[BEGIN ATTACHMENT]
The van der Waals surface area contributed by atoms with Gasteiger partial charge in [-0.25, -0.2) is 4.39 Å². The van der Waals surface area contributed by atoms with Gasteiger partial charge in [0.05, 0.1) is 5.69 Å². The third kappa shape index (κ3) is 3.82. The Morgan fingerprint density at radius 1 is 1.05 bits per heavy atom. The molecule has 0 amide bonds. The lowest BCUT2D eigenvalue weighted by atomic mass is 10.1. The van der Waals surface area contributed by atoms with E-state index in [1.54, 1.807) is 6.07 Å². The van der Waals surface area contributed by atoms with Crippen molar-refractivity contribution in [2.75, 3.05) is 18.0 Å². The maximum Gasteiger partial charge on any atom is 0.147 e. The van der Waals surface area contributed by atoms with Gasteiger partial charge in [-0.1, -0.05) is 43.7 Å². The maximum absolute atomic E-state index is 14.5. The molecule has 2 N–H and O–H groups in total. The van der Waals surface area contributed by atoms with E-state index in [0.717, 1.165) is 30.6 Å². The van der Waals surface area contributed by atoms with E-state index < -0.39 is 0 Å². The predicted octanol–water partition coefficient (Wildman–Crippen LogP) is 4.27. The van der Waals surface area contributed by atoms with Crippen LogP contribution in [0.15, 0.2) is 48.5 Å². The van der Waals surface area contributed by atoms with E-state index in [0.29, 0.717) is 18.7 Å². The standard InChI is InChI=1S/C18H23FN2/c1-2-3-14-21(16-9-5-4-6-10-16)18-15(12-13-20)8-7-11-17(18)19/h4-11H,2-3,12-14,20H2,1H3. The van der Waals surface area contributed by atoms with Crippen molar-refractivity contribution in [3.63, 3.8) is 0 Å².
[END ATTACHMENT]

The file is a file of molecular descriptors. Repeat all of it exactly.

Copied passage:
The van der Waals surface area contributed by atoms with Gasteiger partial charge in [-0.25, -0.2) is 4.39 Å². The van der Waals surface area contributed by atoms with Gasteiger partial charge in [0.05, 0.1) is 5.69 Å². The third kappa shape index (κ3) is 3.82. The Morgan fingerprint density at radius 1 is 1.05 bits per heavy atom. The molecule has 0 amide bonds. The lowest BCUT2D eigenvalue weighted by atomic mass is 10.1. The van der Waals surface area contributed by atoms with E-state index in [1.54, 1.807) is 6.07 Å². The van der Waals surface area contributed by atoms with Crippen molar-refractivity contribution in [2.75, 3.05) is 18.0 Å². The maximum Gasteiger partial charge on any atom is 0.147 e. The van der Waals surface area contributed by atoms with Gasteiger partial charge in [-0.1, -0.05) is 43.7 Å². The maximum absolute atomic E-state index is 14.5. The molecule has 2 N–H and O–H groups in total. The van der Waals surface area contributed by atoms with E-state index in [0.717, 1.165) is 30.6 Å². The van der Waals surface area contributed by atoms with E-state index < -0.39 is 0 Å². The predicted octanol–water partition coefficient (Wildman–Crippen LogP) is 4.27. The van der Waals surface area contributed by atoms with Crippen LogP contribution in [0.15, 0.2) is 48.5 Å². The van der Waals surface area contributed by atoms with E-state index in [0.29, 0.717) is 18.7 Å². The standard InChI is InChI=1S/C18H23FN2/c1-2-3-14-21(16-9-5-4-6-10-16)18-15(12-13-20)8-7-11-17(18)19/h4-11H,2-3,12-14,20H2,1H3. The van der Waals surface area contributed by atoms with Crippen molar-refractivity contribution in [3.63, 3.8) is 0 Å².